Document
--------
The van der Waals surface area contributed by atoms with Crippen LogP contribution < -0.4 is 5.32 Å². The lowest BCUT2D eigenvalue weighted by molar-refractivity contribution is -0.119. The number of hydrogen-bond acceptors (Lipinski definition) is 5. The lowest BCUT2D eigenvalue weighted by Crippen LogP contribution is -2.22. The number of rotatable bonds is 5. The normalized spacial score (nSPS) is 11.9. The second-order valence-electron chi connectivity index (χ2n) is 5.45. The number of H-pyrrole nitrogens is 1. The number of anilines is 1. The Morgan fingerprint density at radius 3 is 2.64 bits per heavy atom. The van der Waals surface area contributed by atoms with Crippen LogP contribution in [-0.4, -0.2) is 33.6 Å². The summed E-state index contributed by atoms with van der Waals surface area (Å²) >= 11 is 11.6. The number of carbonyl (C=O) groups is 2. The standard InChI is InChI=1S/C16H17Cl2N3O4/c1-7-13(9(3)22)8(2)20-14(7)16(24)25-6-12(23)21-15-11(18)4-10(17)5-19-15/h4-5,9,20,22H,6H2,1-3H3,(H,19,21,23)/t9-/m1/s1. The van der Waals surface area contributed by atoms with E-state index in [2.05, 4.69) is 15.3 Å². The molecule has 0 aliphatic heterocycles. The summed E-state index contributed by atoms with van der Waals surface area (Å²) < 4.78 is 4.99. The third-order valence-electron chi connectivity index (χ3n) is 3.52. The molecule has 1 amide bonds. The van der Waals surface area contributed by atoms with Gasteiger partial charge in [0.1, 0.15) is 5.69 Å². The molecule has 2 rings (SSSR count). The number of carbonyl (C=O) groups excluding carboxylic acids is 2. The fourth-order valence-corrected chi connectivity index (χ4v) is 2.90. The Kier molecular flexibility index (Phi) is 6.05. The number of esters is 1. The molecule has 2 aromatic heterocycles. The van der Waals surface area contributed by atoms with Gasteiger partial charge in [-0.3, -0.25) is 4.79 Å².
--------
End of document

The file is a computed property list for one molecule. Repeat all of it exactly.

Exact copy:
The van der Waals surface area contributed by atoms with Crippen LogP contribution < -0.4 is 5.32 Å². The lowest BCUT2D eigenvalue weighted by molar-refractivity contribution is -0.119. The number of hydrogen-bond acceptors (Lipinski definition) is 5. The lowest BCUT2D eigenvalue weighted by Crippen LogP contribution is -2.22. The number of rotatable bonds is 5. The normalized spacial score (nSPS) is 11.9. The second-order valence-electron chi connectivity index (χ2n) is 5.45. The number of H-pyrrole nitrogens is 1. The number of anilines is 1. The Morgan fingerprint density at radius 3 is 2.64 bits per heavy atom. The van der Waals surface area contributed by atoms with Crippen LogP contribution in [-0.4, -0.2) is 33.6 Å². The summed E-state index contributed by atoms with van der Waals surface area (Å²) >= 11 is 11.6. The number of carbonyl (C=O) groups is 2. The standard InChI is InChI=1S/C16H17Cl2N3O4/c1-7-13(9(3)22)8(2)20-14(7)16(24)25-6-12(23)21-15-11(18)4-10(17)5-19-15/h4-5,9,20,22H,6H2,1-3H3,(H,19,21,23)/t9-/m1/s1. The van der Waals surface area contributed by atoms with E-state index in [2.05, 4.69) is 15.3 Å². The molecule has 0 aliphatic heterocycles. The summed E-state index contributed by atoms with van der Waals surface area (Å²) < 4.78 is 4.99. The third-order valence-electron chi connectivity index (χ3n) is 3.52. The molecule has 1 amide bonds. The van der Waals surface area contributed by atoms with Gasteiger partial charge in [0.1, 0.15) is 5.69 Å². The molecule has 2 rings (SSSR count). The number of carbonyl (C=O) groups excluding carboxylic acids is 2. The fourth-order valence-corrected chi connectivity index (χ4v) is 2.90. The Kier molecular flexibility index (Phi) is 6.05. The number of esters is 1. The molecule has 2 aromatic heterocycles. The van der Waals surface area contributed by atoms with Gasteiger partial charge in [-0.3, -0.25) is 4.79 Å².